October 3, 2018, National Register of Historic Places
The ‘National Register’ is a phenomenal source of information regarding historic homes. Search their database and you will find 49 properties as of October 1, 2018.
The following ‘Register’ entry is dated May 20, 1996:
Williamson, Thomas, House, aka ‘Burns Farmhouse’, is located at 2263 Little Rock Road near Eagleville.
The Thomas Williamson House is located on 4 acres in the southeast corner of the Eighth Civil District of Rutherford County, Tennessee. The house is situated in a rural setting and faces south toward Little Rock Road about five miles northwest of Eagleville. It is accessible from State Highway 99 via Jackson Ridge Road.
On the exterior, the farmhouse appears to be a two-story, vernacular I-house sheathed in weatherboard and asbestos siding. However, the house is composed of two parts. The east half of the house is a two-story, single-pen log house constructed in the early 1800s, and the west half is a two-story frame addition constructed in 1870. There is a central hallway connecting the two halves.
The log house was the first house built on the property. Its construction date is unknown, but it probably dates circa 1830 because of its form and materials. A two-story, single-pen log house, sometimes referred to as a stack house, is characterized by two proportionately square or slightly rectangular blocks stacked one atop the other. In such a structure, the logs are typically half-dovetailed and the doorway is roughly centered. The chimney is also
located in one gable end, and a boxed-in stairway, usually with a little closet underneath it, provides access to the second story. ‘”Die extant log portion of the Thomas Williamson House exhibits these characteristics.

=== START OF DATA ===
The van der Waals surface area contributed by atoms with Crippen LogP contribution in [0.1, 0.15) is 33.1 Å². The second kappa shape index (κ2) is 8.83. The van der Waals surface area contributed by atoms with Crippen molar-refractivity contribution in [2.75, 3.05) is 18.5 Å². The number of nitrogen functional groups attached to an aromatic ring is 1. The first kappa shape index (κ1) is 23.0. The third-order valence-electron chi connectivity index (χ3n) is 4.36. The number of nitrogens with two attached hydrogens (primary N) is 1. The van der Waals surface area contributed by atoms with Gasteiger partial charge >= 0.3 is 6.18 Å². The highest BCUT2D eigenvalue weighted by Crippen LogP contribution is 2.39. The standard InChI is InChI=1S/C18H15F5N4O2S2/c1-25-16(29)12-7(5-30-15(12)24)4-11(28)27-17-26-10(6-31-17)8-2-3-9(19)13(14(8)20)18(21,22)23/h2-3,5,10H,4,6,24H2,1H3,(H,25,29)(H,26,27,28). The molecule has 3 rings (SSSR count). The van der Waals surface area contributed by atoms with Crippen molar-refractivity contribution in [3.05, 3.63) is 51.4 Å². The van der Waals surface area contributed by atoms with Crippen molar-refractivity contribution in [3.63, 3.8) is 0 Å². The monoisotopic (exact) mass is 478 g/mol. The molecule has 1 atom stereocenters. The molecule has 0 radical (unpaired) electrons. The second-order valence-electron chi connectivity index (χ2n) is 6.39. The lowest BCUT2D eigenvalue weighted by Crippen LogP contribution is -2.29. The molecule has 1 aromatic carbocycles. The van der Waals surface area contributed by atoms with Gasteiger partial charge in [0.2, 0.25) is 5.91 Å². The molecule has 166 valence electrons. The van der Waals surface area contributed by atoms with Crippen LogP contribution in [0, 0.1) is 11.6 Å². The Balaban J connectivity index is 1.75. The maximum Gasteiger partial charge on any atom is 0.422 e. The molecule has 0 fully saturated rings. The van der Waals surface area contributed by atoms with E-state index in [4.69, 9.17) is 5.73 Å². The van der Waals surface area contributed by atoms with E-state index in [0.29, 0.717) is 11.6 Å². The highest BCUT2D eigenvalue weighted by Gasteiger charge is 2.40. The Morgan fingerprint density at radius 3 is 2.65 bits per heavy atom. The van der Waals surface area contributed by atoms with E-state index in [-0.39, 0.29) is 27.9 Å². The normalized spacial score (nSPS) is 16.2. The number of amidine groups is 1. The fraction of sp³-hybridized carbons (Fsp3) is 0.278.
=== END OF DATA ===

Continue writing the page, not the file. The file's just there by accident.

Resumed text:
A two-story, single-pen, frame addition and hallway were added to the west side of the log house circa 1870 to give it the appearance of a central-passage I-house. This house style was particularly popular in the first half of the nineteenth century and especially in Rutherford County. Middle-class farmers expanded then: homes into vernacular, I-house forms to reflect their prosperity and imitate the high-style homes of wealthy plantation owners in the region.
These homes typically feature a two-story Greek Revival portico. The decorative Victorian spindle work on the two-story front porch of the house farther indicates that the frame addition was added after the Civil War and, combined with data about ownership, supports a construction date of circa 1870. The house form changed in the rear when a shed addition was built circa 1945.
The Thomas Williamson House has a symmetrical, three-bay facade with single-centered doors on both levels, and a nearly full-length, two-story front porch. Two concrete steps dating circa 1945 lead up to the wooden porch. The porch has squared posts on its first floor and round logs on its second floor. The second floor doorway opens from the upstairs central hall onto the second story of the front porch. This section of the porch has a slightly sloping wooden floor and significantly sloping, beaded-board ceiling. It also retains its decorative Victorian spindle work. The spindle work on the porch’s first story was removed sometime after 1940.